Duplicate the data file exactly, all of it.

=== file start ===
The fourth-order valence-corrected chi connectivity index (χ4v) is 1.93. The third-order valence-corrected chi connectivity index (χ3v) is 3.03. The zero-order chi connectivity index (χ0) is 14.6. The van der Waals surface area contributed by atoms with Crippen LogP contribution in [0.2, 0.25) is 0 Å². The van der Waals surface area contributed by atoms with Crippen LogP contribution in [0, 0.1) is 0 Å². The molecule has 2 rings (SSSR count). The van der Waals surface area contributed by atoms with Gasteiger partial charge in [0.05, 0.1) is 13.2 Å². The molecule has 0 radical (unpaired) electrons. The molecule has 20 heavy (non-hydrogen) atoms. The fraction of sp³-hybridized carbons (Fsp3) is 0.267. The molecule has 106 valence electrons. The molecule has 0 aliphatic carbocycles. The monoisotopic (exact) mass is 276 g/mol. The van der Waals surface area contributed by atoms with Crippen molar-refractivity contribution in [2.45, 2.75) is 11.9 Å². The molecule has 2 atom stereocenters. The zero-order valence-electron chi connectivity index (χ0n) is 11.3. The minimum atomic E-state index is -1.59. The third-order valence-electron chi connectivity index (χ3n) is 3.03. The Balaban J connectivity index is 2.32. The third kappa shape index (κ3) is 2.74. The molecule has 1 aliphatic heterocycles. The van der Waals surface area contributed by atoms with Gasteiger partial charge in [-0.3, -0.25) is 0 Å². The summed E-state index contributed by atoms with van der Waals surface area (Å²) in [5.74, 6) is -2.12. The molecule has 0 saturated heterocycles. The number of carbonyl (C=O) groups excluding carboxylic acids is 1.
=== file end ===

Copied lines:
The fourth-order valence-corrected chi connectivity index (χ4v) is 1.93. The third-order valence-corrected chi connectivity index (χ3v) is 3.03. The zero-order chi connectivity index (χ0) is 14.6. The van der Waals surface area contributed by atoms with Crippen LogP contribution in [0.2, 0.25) is 0 Å². The van der Waals surface area contributed by atoms with Crippen LogP contribution in [0, 0.1) is 0 Å². The molecule has 2 rings (SSSR count). The van der Waals surface area contributed by atoms with Gasteiger partial charge in [0.05, 0.1) is 13.2 Å². The molecule has 0 radical (unpaired) electrons. The molecule has 20 heavy (non-hydrogen) atoms. The fraction of sp³-hybridized carbons (Fsp3) is 0.267. The molecule has 106 valence electrons. The molecule has 0 aliphatic carbocycles. The monoisotopic (exact) mass is 276 g/mol. The van der Waals surface area contributed by atoms with Crippen molar-refractivity contribution in [2.45, 2.75) is 11.9 Å². The molecule has 2 atom stereocenters. The zero-order valence-electron chi connectivity index (χ0n) is 11.3. The minimum atomic E-state index is -1.59. The third-order valence-electron chi connectivity index (χ3n) is 3.03. The Balaban J connectivity index is 2.32. The third kappa shape index (κ3) is 2.74. The molecule has 1 aliphatic heterocycles. The van der Waals surface area contributed by atoms with Gasteiger partial charge in [-0.3, -0.25) is 0 Å². The summed E-state index contributed by atoms with van der Waals surface area (Å²) in [5.74, 6) is -2.12. The molecule has 0 saturated heterocycles. The number of carbonyl (C=O) groups excluding carboxylic acids is 1.